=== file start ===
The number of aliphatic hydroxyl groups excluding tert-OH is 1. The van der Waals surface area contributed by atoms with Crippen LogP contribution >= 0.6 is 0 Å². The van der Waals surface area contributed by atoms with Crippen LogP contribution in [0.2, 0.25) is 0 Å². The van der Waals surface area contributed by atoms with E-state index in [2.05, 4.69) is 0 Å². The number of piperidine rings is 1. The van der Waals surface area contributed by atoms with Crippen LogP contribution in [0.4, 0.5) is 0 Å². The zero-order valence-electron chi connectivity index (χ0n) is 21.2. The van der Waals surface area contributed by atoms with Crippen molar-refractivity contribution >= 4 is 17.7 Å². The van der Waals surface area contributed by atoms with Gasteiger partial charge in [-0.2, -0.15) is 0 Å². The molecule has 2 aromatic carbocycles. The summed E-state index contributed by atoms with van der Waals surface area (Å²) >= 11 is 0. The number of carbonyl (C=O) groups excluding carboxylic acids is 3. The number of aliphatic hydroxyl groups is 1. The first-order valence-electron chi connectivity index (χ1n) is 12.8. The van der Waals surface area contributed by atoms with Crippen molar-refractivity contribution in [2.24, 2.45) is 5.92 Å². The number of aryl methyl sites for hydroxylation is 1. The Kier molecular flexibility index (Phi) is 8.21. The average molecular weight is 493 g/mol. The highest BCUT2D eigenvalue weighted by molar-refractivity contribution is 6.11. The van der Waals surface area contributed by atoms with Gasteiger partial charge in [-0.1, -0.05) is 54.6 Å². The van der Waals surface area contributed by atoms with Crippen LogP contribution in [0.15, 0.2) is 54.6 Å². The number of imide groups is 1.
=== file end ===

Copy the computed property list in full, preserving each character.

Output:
The number of aliphatic hydroxyl groups excluding tert-OH is 1. The van der Waals surface area contributed by atoms with Crippen LogP contribution >= 0.6 is 0 Å². The van der Waals surface area contributed by atoms with Crippen LogP contribution in [0.2, 0.25) is 0 Å². The van der Waals surface area contributed by atoms with E-state index in [2.05, 4.69) is 0 Å². The number of piperidine rings is 1. The van der Waals surface area contributed by atoms with Crippen LogP contribution in [0.4, 0.5) is 0 Å². The zero-order valence-electron chi connectivity index (χ0n) is 21.2. The van der Waals surface area contributed by atoms with Crippen molar-refractivity contribution >= 4 is 17.7 Å². The van der Waals surface area contributed by atoms with Gasteiger partial charge in [-0.2, -0.15) is 0 Å². The molecule has 2 aromatic carbocycles. The summed E-state index contributed by atoms with van der Waals surface area (Å²) >= 11 is 0. The number of carbonyl (C=O) groups excluding carboxylic acids is 3. The number of aliphatic hydroxyl groups is 1. The first-order valence-electron chi connectivity index (χ1n) is 12.8. The van der Waals surface area contributed by atoms with Crippen molar-refractivity contribution in [2.24, 2.45) is 5.92 Å². The number of aryl methyl sites for hydroxylation is 1. The Kier molecular flexibility index (Phi) is 8.21. The average molecular weight is 493 g/mol. The highest BCUT2D eigenvalue weighted by molar-refractivity contribution is 6.11. The van der Waals surface area contributed by atoms with Gasteiger partial charge in [-0.1, -0.05) is 54.6 Å². The van der Waals surface area contributed by atoms with Crippen LogP contribution in [0.15, 0.2) is 54.6 Å². The number of imide groups is 1.